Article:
The old Soviet court system has been essentially retained, consisting of district courts and municipal courts of first instance and a Supreme Court which usually performs the function of appellate review. However, the Supreme Court also performs the function of court of first instance for some serious cases. District courts consist of one judge and two lay assessors and hear criminal, civil, and juvenile cases. Criminal defendants have the right to an attorney and to appointed counsel, the right to be present at trial, to confront witnesses, and to a public trial.
The 1995 Constitution provides for public trials in most cases, the presumption of innocence in criminal cases, and a defendant's right to legal counsel. Both defendants and prosecutors have the right of appeal. In practice, however, the courts are politically oriented, seeming to overlook the government's human rights violations. In July 1993, Aliyev ousted the Supreme Court chief justice because of alleged political loyalties to the opposition. The president directly appoints lower level judges. The president also appoints the Constitutional Court and Supreme Court judges with confirmation by the legislature.
Prosecutors (procurators) are appointed by the president with confirmation by the legislature. The minister of justice organizes prosecutors into offices at the district, municipal, and republic levels. The constitution provides equal status for prosecutors and defense attorneys before the courts, but in practice the arrest and investigatory powers of the prosecutors have dominant influence before the courts. Judges will often remand a case for further prosecutory investigation rather than render an innocent verdict. Investigations often rely on obtaining confessions rather than on gathering evidence.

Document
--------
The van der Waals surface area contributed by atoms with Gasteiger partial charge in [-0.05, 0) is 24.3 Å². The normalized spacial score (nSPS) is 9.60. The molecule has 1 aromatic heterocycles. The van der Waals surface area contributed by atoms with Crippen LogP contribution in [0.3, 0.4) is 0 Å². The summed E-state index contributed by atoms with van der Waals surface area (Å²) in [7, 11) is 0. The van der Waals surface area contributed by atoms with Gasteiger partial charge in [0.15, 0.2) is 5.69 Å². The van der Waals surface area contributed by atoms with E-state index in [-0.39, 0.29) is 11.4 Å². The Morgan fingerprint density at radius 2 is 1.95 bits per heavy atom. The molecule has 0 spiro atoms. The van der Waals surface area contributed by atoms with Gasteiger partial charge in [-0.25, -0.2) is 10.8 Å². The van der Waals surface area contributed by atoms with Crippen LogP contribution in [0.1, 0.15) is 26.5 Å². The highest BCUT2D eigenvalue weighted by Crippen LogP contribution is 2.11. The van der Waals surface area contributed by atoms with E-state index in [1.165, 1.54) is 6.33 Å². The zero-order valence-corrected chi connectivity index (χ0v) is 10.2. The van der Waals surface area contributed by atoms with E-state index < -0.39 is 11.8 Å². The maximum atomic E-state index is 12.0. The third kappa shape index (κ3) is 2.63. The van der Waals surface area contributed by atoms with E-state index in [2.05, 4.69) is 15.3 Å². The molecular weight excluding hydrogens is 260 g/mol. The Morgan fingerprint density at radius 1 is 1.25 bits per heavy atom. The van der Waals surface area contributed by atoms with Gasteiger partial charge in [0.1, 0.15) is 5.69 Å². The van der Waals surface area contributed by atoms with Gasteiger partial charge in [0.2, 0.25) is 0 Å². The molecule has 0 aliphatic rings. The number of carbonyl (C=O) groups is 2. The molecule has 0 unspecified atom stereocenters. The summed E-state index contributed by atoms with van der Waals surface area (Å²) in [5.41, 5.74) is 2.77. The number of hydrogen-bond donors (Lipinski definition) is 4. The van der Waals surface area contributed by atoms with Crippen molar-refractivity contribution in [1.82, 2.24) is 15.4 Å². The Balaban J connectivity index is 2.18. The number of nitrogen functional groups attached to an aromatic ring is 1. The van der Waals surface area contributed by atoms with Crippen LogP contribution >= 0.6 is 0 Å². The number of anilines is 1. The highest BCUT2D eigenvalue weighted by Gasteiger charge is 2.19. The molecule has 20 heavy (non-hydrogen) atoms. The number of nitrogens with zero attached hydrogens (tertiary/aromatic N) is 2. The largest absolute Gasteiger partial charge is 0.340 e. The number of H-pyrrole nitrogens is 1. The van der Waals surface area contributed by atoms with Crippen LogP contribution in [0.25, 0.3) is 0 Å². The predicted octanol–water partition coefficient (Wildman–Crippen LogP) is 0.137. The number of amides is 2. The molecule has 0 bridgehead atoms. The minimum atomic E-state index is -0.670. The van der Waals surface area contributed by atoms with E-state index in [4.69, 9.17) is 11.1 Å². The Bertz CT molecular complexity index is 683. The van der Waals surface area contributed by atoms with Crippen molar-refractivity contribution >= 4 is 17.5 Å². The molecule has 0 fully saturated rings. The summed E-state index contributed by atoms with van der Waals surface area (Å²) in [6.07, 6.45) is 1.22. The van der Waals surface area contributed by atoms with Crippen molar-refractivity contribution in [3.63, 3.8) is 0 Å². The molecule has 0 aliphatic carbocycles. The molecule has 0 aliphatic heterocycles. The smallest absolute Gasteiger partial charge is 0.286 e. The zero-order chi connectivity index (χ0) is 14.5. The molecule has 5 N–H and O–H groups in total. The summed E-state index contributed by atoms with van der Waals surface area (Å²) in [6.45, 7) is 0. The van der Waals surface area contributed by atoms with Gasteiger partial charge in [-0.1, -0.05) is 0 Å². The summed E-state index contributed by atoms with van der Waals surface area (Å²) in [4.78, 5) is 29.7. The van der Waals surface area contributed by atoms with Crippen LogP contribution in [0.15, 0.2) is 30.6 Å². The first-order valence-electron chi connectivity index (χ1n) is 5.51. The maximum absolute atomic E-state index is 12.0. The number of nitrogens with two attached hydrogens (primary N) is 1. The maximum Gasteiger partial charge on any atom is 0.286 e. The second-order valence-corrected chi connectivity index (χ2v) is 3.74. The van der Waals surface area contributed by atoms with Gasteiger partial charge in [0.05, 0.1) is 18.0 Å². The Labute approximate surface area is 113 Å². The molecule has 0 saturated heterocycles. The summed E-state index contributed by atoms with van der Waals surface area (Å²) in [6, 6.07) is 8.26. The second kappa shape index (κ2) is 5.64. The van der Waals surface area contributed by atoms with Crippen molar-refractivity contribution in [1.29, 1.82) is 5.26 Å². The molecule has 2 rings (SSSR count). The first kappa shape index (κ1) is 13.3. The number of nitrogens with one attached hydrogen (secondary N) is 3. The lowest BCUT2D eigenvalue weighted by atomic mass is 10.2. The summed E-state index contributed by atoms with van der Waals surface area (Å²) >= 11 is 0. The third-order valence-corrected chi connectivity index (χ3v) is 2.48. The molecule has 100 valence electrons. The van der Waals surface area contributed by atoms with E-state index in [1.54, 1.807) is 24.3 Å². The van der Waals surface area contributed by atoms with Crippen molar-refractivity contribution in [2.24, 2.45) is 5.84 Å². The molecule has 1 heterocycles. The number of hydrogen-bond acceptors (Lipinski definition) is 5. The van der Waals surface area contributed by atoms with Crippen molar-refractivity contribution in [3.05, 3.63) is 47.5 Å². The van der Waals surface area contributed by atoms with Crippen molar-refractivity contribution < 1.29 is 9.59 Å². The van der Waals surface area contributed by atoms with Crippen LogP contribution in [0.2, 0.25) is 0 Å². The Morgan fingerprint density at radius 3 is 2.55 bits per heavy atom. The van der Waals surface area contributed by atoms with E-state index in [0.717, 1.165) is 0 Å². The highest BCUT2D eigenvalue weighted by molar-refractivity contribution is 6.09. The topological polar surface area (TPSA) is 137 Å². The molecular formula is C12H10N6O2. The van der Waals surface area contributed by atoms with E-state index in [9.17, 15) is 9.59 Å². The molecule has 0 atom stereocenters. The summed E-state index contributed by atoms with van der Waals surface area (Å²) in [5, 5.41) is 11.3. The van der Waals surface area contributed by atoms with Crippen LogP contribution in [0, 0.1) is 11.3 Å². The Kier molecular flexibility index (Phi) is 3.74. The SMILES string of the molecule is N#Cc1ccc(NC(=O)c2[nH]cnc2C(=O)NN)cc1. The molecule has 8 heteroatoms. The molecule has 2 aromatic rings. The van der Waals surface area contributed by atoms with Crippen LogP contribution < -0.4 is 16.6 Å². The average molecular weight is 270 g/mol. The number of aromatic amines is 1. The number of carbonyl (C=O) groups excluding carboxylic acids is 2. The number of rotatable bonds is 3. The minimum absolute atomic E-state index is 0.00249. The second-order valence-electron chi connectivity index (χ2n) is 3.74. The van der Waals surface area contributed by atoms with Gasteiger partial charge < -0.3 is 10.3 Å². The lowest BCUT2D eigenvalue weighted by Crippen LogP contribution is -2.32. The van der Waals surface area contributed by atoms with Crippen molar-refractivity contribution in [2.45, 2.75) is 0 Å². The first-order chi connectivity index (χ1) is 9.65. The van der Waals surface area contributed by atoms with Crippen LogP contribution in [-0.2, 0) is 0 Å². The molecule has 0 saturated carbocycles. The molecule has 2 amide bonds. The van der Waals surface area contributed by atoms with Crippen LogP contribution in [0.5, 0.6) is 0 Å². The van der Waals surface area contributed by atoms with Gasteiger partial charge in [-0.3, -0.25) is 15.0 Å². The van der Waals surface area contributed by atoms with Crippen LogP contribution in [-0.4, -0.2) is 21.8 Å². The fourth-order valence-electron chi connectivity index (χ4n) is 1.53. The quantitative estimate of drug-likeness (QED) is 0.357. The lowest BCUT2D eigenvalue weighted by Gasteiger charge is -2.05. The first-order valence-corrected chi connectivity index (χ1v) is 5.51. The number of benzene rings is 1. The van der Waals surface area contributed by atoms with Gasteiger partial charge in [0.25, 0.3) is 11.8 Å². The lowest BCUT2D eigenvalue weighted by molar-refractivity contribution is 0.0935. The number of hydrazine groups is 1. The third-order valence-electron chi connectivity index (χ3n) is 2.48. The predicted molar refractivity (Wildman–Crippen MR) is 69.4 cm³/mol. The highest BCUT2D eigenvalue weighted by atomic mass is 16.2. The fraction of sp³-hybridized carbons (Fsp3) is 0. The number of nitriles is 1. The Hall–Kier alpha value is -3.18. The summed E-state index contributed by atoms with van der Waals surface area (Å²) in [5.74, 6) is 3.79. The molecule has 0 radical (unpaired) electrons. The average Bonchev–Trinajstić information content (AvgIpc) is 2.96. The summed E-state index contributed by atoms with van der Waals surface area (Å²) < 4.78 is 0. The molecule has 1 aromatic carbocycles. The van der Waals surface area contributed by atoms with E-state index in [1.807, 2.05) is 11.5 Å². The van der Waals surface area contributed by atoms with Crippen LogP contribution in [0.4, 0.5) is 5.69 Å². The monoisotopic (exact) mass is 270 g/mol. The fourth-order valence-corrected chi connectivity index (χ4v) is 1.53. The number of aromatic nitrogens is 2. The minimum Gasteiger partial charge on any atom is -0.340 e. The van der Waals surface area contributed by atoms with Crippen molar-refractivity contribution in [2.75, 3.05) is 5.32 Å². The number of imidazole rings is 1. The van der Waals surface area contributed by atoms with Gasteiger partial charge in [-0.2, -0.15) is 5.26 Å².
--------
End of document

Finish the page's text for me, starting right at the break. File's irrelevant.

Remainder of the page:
According to the US State Department's Report on Human Rights Practices for 2001 and human rights organizations, the Azerbaijan government's human rights record is poor, although some public policy debate is allowed and human rights organizations operate. The government restricts freedom of assembly, religion, and association. Numerous cases of arbitrary arrest, beatings (some resulting in deaths), unwarranted searches and seizures, and other human rights abuses were reported. Political oppositionists are harassed and arrested, and there are dozens of political prisoners in Azerbaijan, according to the US State Department. There is a moratorium on carrying out death sentences, but prisoners sentenced to death are subject to harsh treatment. The conflict between NK Armenians and Azerbaijans has contributed to widespread human rights violations by both sides. Some opposition newspapers are allowed to exist. In the run-up to the October 1998 presidential race, the Aliyev government ordered an end to censorship as a gesture to encourage opposition participation, but cracked down again after the election. Ethnic Lezgins and Talysh have complained of human rights abuses such as restricted educational opportunities in their native languages.